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Old 11-19-2018, 06:26 PM   #31
Brady Wimer
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Aesthetically, I have seen a lot worse. However, if there's no waterproofing behind it, it makes no difference as it will eventually fail. There are people on here who have been setting tile a LOT longer than I ever did that are exactly right, and I would advise listening to them. Just my two cents.
Brady (not a trial lawyer, but a tile lawyer--it's a rare combination, I know).
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Old 11-20-2018, 09:41 AM   #32
Dave Gobis
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There is no way to evaluate a shower without removing part of it.

Spot bonding tile is never OK, especially in a wet area.
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Old 11-20-2018, 12:48 PM   #33
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What many folks aren’t aware of is that city code inspectors aren’t there to catch every violation. They don’t usually sift through a job with a fine-toothed comb. Unfortunately, they are tasked with inspecting jobsites at a rather high rate of speed. If a bathtub being inspected has running water, without obvious leaks or some other glaring mistake, it’s probably going to “pass inspection”.

And if an inspector misses a code violation or doesn’t understand a manufacturer’s instruction wasn’t followed, that code official doesn’t hold the bag. In reality, it’s the homeowner who is ultimately responsible for building to code/industry standards. Sure, they hire pros who are supposed to do their clients right. But the homeowner is the person saddled with having a code-compliant building/project/whatever. If you read the fine print with permits, you’ll see what I’m talking about. So, put the proper amount of credibility behind this as you decide who to call for “ammunition”.

Printed codes and printed industry standards are powerful. If you want to hit the “easy button”, you can hire a competent tile industry expert to document facts. Between their reports and industry credibility, they hold a tremendous amount of weight in a court of law. But it’s messy...and unpleasant...and expensive. Personally, I’d use the collective wisdom of the experts weighing in on your situation (including one of the finest industry experts who posted above me) to progressively document each problem. State the industry standards or codes...and compare them to unbiased descriptions of the facts in question. You can build yourself a strong case to convince the average well-intentioned installer that there’s a problem that the industry recognizes that they don’t. It’s not always a pleasant process, but it doesn’t need to be mean or nasty.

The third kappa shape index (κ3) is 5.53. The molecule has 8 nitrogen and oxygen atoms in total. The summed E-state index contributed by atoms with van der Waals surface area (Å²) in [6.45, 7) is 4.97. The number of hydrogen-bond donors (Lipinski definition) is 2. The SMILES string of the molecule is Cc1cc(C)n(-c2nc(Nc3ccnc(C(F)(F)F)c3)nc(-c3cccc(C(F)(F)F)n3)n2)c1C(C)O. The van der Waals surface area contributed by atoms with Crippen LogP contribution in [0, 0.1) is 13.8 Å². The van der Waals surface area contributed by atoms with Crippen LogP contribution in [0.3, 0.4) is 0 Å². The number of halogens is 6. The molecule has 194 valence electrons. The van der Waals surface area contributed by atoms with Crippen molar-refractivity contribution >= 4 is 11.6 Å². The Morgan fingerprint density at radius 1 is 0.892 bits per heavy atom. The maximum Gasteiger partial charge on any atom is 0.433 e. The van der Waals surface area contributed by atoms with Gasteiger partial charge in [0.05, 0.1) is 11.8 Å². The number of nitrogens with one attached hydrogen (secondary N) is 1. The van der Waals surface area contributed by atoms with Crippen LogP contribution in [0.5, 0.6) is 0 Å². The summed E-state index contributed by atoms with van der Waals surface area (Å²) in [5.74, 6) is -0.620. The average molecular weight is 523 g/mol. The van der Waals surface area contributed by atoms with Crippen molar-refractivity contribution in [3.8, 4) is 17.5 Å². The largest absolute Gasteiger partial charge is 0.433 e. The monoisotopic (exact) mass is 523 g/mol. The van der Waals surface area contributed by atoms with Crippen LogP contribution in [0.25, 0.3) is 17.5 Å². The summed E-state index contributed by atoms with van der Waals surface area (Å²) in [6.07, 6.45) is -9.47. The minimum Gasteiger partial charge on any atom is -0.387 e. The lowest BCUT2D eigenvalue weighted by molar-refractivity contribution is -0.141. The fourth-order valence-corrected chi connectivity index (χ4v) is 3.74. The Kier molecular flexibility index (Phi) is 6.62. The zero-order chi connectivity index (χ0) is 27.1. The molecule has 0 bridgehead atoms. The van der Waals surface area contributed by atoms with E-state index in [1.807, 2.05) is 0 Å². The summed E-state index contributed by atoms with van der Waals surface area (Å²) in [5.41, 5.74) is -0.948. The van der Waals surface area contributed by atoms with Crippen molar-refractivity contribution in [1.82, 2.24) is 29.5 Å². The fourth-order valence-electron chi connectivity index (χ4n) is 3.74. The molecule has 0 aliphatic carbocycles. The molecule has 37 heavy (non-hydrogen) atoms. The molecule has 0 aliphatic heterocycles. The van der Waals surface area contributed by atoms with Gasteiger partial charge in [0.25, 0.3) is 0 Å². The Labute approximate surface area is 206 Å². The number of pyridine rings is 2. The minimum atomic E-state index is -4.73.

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Old 11-20-2018, 01:44 PM   #34
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Reminds me of the inspection of my grid-tied solar array I had installed years ago (and which has worked beautifully since, actually).
The inspector had never inspected one and kept looking for the "battery." He could only think of this array as somewhere having a gigantic battery. Finally, the compliance statement from the inverter maker must have satisfied him. In my municipality there are no local code regulations as to how a solar array has to be installed on a roof. However, I got this "helpful" tip on the phone when calling the city: "Just make sure that they're installed so that they can't be seen from the street."
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Old 11-20-2018, 10:53 PM   #35
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Well Stephen, what happened today.

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Old 11-20-2018, 11:27 PM   #36
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Not a lot really. The shower is basically on hold as some needed tile is on back order. I'm going to use the pause to get it independently inspected hopefully.
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Old 11-21-2018, 06:56 AM   #37
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Have you tried having it 'inspected' by another tile installer? One who follows manufacturers instructions.
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Old 11-21-2018, 02:52 PM   #38
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Thats the plan in theory.
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Old 12-12-2018, 02:13 AM   #39
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Any update on your inspection, etc.? I'm afraid I've hired the same contractor. Ugh.
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